School principal Rosemarie Novabos was apprehensive. Her students at OPRRA National High School only started ICT classes this year and they were already being invited by Accenture to join Saturday’s Hour of Code.
While she told ICT coordinator Vince Impel to “immediately say yes” to the invitation by Accenture, whom she described as an important stakeholder of their school, she admitted to being apprehensive because the activity involved “coding.”
Excited by sessions
Her students, on the other hand, said they were excited by the opportunity. Most said in an interview that the only experience they had with computers before the Hour of Code at the Accenture office in Cebu IT Park was to play games. Impel said their lessons so far were only on how to use the PC and some office applications.
For Grade 10 student Marites Hagoyahay, time on the computer meant using Facebook and YouTube. But on Saturday, she was among the first to finish 2 modules for the Hour of Code – essentially 2 hours of work in less than an hour. One involved control of Disney characters on the screen by manipulating blocks of code and the other an introduction to concepts on artificial intelligence (AI).
It was really fun and exciting and I learned from it, Hagoyahay said in an interview.
When asked if she is considering a computer science course, she nodded enthusiastically but said “mahal man kaayo if direct computer engineering. Plano nako is accountancy lang sa and then after, engineering.” (Computer engineering is very expensive. I plan to take up accountancy first and then take up engineering after.)
Encourage to take up STEAM
“We must give our students, our youth, that kickstart to encourage them to go to STEAM (Science, Technology, Engineering, Arts, and Mathematics),” said Accenture Managing Director, Technology Arvin Yason. “This Hour of Code is a fantastic example, fantastic venue for organizations like Accenture.”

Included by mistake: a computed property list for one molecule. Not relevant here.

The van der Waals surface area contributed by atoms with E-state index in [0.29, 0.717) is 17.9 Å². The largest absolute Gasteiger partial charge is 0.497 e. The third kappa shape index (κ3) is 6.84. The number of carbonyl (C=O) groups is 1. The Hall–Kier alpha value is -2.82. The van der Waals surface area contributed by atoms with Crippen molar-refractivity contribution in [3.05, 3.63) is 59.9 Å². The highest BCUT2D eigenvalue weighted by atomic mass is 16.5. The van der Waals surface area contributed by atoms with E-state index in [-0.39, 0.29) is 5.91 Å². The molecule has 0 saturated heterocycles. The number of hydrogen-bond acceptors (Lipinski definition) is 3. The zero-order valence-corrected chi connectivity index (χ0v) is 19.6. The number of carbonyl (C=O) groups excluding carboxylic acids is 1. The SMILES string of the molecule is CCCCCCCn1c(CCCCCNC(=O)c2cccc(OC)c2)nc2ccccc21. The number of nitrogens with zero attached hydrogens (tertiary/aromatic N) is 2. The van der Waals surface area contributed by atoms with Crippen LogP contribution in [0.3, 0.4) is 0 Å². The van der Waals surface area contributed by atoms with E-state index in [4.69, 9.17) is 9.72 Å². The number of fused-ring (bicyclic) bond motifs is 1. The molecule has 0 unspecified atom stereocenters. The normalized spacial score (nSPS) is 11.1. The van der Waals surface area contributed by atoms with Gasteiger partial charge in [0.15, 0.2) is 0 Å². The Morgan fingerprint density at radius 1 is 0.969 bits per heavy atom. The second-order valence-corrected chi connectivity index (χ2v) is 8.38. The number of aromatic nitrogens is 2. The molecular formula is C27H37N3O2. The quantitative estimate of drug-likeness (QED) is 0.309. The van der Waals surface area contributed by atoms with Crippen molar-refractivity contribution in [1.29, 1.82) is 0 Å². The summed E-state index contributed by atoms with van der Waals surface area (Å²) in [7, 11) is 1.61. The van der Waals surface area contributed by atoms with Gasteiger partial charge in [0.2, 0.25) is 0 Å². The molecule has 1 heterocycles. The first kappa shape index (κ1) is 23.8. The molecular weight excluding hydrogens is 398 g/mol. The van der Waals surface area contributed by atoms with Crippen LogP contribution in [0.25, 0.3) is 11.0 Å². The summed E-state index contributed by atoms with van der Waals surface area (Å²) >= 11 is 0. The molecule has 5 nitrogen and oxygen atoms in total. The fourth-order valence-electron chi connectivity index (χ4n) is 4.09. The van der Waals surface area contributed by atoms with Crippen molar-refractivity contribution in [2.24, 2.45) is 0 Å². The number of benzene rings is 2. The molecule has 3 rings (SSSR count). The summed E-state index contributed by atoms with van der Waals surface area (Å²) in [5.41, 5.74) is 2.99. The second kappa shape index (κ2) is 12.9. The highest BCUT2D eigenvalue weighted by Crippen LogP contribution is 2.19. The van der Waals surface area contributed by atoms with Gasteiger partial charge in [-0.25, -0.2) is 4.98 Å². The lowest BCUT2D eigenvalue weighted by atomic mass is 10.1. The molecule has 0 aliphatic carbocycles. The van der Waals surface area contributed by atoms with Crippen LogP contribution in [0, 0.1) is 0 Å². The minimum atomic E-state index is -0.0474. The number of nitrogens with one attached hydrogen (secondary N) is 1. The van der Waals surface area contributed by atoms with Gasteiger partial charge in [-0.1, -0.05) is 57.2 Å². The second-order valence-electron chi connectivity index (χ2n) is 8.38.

Yason said students should be exposed to code since “it’s a great first step towards a career in technology. It is a great first step towards a career in computer sciences.” He recounted how his father’s decision to buy a personal computer when he was young led him to try out coding and eventually guided him to a career in technology.
He said he’s hoping the Hour of Code will also have a similar impact on the students they hosted.
Accenture chose OPRRA National High School because it is a recipient of computers donated by the company.
“We’re very happy to know and see how technology is enabling these students and all it took is one yes and a commitment to say yes, we wanna do it. Now they are enabling more of their students with all these skills,” said Accenture Media and Analyst Relations Lead Grace Cuenca.
Intro to AI concepts
Accenture has hosted Hour of Code in Cebu for 3 years, mostly with students of Passerelles Numérique. What differentiates this year’s session is the inclusion of an introduction to AI.
Accenture built a module for students to “discover how various AI techniques can teach a robot to explore a new planet — including recognizing animals and plants, understanding a new language, and conversing with inhabitants.”
Yason said encouraging the youth to take up coding is important in light of what he described as a “global war for talent.”
Shortage of talent
“There is a large demand for computer science professionals globally. In the US. for example, there are for any given year demand for almost half a million computer science jobs. And they only graduate 40,000 CS majors every year. Not enough to fill the demand,” he said.
In the Philippines, there is also a shortage of talent.
“We see a problem if we don’t work with academia, we don’t work with government to really encourage students into a career in technology,” he said.
Yason said Accenture employees were also enthusiastic in volunteering for the program, with slots filled up in minuted.
“It’s providing opportunities to people. It’s a way for us to pay forward, invest in the youth, and invest in the country also,” he added.
Max Limpag is a journalist, blogger, and developer based in Cebu. He started as a reporter covering City Hall in 1996. He has written on technology for various print and digital publications since 1999 and twice won the Philippine Blog Awards for technology and sports. He co-founded the new media start-up InnoPub Media.